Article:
The U.S. smoking rate continues to decline, with just over 15 percent of adults reporting they’re current smokers, a new government survey reveals.
That’s down from nearly 17 percent in 2014 and almost 18 percent in 2013. The falloff reflects a continued decline that started in 2010 after a decade of no progress against smoking, the U.S. Centers for Disease Control and Prevention reported Tuesday.
Higher tobacco taxes, tough anti-smoking messages and smoke-free laws that ban smoking from indoor and outdoor areas appear to be dissuading even hard-core, heavily addicted smokers from continuing the habit, said Patricia Folan, director of the Center for Tobacco Control at North Shore-LIJ Health System in Great Neck, N.Y.
“I hear from smokers all the time, ‘When I can’t smoke here, I can’t smoke there, when people see me smoke they look at me like I’m a pariah — it makes me want to not smoke anymore,’ ” said Folan, who applauded the continued decline of smoking in America.
The new data comes from the CDC’s 2015 National Health Interview Survey, an annual survey that tracks a variety of public health issues.
The smoking rate has fallen dramatically since 1965, when 42 percent of adults smoked, the CDC said.
But between 2004 and 2009, progress stalled, and the U.S. smoking rate hovered around 20 percent. Anti-smoking activists wondered if there would be no way to convince the remaining diehard smokers to quit tobacco.
These [new] numbers show that America’s current anti-smoking strategy works, and that we need to do “more of the same,” said Thomas Carr, director of national policy for the American Lung Association.
Carr cited smoke-free laws as one innovation that’s made a real difference. But he added that only one state — North Dakota — has passed a comprehensive smoke-free law within the last five years. There still are 22 states that haven’t passed any limitations on where a person can smoke, he said.
“It could have an impact on the smoking rate, and definitely would protect more people from secondhand smoke,” Carr said.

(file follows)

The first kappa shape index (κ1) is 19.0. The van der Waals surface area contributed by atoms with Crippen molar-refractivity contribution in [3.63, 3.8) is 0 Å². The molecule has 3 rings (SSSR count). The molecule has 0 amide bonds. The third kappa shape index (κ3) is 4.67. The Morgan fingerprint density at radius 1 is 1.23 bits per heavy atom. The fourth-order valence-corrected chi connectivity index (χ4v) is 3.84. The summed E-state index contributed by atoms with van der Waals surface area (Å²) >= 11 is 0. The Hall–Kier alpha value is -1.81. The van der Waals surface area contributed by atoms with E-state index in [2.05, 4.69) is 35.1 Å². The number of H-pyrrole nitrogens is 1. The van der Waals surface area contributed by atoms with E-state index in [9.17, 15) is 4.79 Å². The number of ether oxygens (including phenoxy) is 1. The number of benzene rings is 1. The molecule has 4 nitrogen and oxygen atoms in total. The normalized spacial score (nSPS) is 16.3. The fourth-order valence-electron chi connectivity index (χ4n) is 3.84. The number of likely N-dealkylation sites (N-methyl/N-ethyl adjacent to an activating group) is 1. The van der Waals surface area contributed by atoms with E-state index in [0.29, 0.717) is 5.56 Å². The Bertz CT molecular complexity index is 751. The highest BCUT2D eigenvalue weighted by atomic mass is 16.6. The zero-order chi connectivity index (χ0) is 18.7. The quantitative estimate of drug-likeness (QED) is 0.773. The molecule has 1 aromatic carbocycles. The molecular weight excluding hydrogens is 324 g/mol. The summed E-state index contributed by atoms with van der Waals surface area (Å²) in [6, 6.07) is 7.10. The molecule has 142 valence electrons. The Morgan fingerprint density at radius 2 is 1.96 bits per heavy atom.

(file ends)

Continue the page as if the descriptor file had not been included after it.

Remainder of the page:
Carr and Folan also cited anti-smoking ads that feature smokers talking about the toll the habit has taken on their lives and their health.
“Smokers find them so painful to watch that they keep changing the channel, but these ads are running everywhere,” Folan said. She’s heard from smokers that these spots have motivated them to quit and to resist the temptation to resume.
The U.S. Food and Drug Administration’s push to begin regulating other smoking products, such as cigars, hookahs and e-cigarettes, could also help further reduce the smoking rate, Carr added.
“That’s something the Obama Administration needs to move on,” Carr said.
Experts don’t know whether e-cigarettes have played a role in the reduction of the smoking rate, as there haven’t been enough studies conducted to assess their impact, Carr and Folan said.
“We haven’t seen the evidence of that yet,” Carr said. “Up to 75 percent of the users are dual users. They use e-cigarettes and traditional cigarettes at the same time. That’s not reducing your risk at all.”
Who continues to smoke? More men smoke than women — 17 percent compared with 13 percent, the CDC reported.
Race also plays a factor, with more blacks (18 percent) smoking than whites (17 percent) or Hispanics (10 percent).
Folan believes that future anti-smoking efforts will need to be more targeted. For example, people without a high school diploma, people with low income, and those struggling with mental health issues or substance abuse are all groups that have proven resistant to the anti-smoking groundswell.
Cliff Douglas, American Cancer Society vice president for Tobacco Control and director of the American Cancer Society’s Tobacco Control Center, said the new numbers are “encouragingly consistent with the decrease we’ve seen since 2009, especially following the stagnation of the mid-2000s.”
Douglas said the differences in smoking between men and women and between the races “highlight the importance of something that’s crucial to us — addressing disparities in the tobacco epidemic.”
For more on smoking, visit the U.S. Centers for Disease Control and Prevention.